Beth flattened herself against the car door. “You didn’t tell me that. When did that happen?” She looked back at the home as if seeking clues to disprove Mick’s statement.

He ignored her query. “I missed the deal on that one, but I figured it was for the best. Too many ghosts.”

From the expression on Beth’s face, her heart also sank at the thought of living in the home where his infidelities would face him at every turn. Or at least, Mick hoped she understood,
“So, my surprise tonight is, I’m buying this beauty and getting you out of that little apartment I have to jump up to.” Mick threw the car back into drive and pulled into the driveway leading to an old style detached garage. “I’ve had electricity installed for your car, drive home and plugin. I’ve contracted to have new wiring throughout.” Mick got out of the car and went to open Beth’s door. “New bathrooms, modifying the kitchen and new glass for all the windows.”

“That’s quite a bit of work for little old me.” Beth’s cornflower blue eyes sparkled in the streetlights.

“You think I’m doing all this for you?” Mick caught her elbow and walked her up the broad porch steps. The swing was ready and waiting for them. “I thought if the man you love bought you a home, you’d at least share it with him.”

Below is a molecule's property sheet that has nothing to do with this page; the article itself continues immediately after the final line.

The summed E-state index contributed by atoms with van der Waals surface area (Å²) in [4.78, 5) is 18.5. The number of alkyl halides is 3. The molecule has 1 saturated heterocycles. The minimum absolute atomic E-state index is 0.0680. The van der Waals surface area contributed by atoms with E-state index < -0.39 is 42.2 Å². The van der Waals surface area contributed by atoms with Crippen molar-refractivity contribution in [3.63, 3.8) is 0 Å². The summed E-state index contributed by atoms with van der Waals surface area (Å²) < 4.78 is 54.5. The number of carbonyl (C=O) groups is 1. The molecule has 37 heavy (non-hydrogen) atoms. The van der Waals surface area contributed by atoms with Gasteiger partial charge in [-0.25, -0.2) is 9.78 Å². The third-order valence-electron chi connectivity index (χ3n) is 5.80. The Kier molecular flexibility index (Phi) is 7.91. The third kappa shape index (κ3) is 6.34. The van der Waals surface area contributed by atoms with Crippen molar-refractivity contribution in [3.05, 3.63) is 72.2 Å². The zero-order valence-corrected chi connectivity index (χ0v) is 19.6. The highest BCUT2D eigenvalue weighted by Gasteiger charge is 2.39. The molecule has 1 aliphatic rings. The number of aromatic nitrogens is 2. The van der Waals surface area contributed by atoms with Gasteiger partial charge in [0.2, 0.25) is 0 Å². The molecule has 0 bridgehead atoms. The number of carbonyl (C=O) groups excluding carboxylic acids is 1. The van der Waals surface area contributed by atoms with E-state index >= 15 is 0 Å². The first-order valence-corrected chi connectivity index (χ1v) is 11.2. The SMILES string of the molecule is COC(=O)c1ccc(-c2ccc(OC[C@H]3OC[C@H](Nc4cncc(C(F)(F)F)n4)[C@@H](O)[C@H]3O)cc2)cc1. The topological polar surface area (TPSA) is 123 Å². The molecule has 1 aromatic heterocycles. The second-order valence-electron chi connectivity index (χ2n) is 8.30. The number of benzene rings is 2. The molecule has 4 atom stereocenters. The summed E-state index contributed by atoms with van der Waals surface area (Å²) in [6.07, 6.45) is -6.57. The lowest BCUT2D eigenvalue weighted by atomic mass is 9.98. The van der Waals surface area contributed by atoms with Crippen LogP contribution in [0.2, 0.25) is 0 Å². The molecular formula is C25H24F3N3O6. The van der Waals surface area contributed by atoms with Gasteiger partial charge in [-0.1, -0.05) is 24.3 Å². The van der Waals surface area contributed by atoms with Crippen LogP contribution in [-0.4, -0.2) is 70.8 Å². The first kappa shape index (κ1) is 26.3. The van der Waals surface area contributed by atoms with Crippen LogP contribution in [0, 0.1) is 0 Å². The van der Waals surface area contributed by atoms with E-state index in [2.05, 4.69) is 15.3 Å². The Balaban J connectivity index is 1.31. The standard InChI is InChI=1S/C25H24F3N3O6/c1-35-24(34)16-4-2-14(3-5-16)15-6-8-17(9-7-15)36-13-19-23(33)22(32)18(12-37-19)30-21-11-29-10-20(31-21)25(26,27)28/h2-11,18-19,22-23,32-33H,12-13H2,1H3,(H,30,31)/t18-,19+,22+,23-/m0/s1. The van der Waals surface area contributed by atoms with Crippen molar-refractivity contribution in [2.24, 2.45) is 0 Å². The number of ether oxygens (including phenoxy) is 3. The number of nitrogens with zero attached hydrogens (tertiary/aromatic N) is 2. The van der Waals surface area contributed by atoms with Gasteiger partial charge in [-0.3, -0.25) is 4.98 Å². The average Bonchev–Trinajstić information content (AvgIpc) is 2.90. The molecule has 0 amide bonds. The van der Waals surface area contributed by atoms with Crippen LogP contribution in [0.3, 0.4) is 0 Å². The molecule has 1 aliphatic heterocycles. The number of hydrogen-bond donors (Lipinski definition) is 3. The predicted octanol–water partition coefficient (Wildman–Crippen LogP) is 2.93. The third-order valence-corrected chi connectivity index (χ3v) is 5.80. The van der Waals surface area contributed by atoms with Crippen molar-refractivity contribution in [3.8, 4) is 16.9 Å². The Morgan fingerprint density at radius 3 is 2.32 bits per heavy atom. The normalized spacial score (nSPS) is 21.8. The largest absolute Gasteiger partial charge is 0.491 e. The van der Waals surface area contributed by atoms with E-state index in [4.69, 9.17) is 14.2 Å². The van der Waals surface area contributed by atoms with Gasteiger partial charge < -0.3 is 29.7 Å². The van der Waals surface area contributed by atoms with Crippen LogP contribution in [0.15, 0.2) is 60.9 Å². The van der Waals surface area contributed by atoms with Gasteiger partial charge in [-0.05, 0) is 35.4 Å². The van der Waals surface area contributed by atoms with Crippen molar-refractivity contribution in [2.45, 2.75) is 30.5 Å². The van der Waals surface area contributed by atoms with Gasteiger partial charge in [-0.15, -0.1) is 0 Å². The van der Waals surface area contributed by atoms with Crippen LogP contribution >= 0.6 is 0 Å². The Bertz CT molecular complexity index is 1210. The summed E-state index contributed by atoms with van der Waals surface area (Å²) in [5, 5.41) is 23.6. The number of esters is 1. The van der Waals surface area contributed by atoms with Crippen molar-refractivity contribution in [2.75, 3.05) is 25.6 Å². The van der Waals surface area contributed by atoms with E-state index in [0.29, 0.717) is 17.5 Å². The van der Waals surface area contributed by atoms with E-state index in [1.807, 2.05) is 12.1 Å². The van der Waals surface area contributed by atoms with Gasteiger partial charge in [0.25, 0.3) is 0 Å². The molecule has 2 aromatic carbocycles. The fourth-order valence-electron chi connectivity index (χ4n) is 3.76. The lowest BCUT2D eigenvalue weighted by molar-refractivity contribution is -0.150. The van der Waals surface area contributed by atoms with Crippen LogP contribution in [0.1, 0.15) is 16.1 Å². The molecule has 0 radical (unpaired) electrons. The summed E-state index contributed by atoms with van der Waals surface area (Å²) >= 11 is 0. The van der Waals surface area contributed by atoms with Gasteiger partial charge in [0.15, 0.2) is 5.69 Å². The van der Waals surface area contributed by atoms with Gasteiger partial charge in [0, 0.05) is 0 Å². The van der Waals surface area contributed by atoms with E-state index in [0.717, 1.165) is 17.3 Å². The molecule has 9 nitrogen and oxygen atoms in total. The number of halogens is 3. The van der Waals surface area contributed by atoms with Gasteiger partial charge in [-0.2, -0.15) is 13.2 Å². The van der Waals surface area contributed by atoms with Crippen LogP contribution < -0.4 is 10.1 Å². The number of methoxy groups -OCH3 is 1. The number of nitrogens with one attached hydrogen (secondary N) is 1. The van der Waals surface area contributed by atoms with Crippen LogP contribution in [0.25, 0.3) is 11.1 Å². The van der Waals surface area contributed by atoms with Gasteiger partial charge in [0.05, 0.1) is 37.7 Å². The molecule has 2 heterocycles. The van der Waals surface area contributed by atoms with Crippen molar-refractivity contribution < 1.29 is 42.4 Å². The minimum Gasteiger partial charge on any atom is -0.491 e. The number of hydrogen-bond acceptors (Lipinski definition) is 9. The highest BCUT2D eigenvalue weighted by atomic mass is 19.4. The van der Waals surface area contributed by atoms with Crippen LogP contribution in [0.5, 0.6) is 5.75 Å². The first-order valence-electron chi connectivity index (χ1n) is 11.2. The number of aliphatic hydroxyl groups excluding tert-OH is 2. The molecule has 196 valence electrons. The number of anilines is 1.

There he’d said it, after practicing in the bathroom mirror all week.

“Share it? Without the benefit of marriage? Well, I’m not sure…”

She knew how to play him like Yo-Yo Ma plays the cello. “Close your eyes.” She half closed them. “This is why I always ask you to stay in the car. Close ‘em.” He elicited a giggle and she squinched them tight. Mick took her left hand and offered a soft kiss on the back of it, trying to disguise the feeling of slipping the solitaire onto her ring finger.

“Oh, you devil, you!” Beth squealed in pleasure looking at the simple engagement ring.

“Before I live up to that title, I want you to know something.” She sat close to him, her hand still in his. “I knew the family that lived here. All of them are gone now. My financier orchestrated the purchase with a granddaughter.”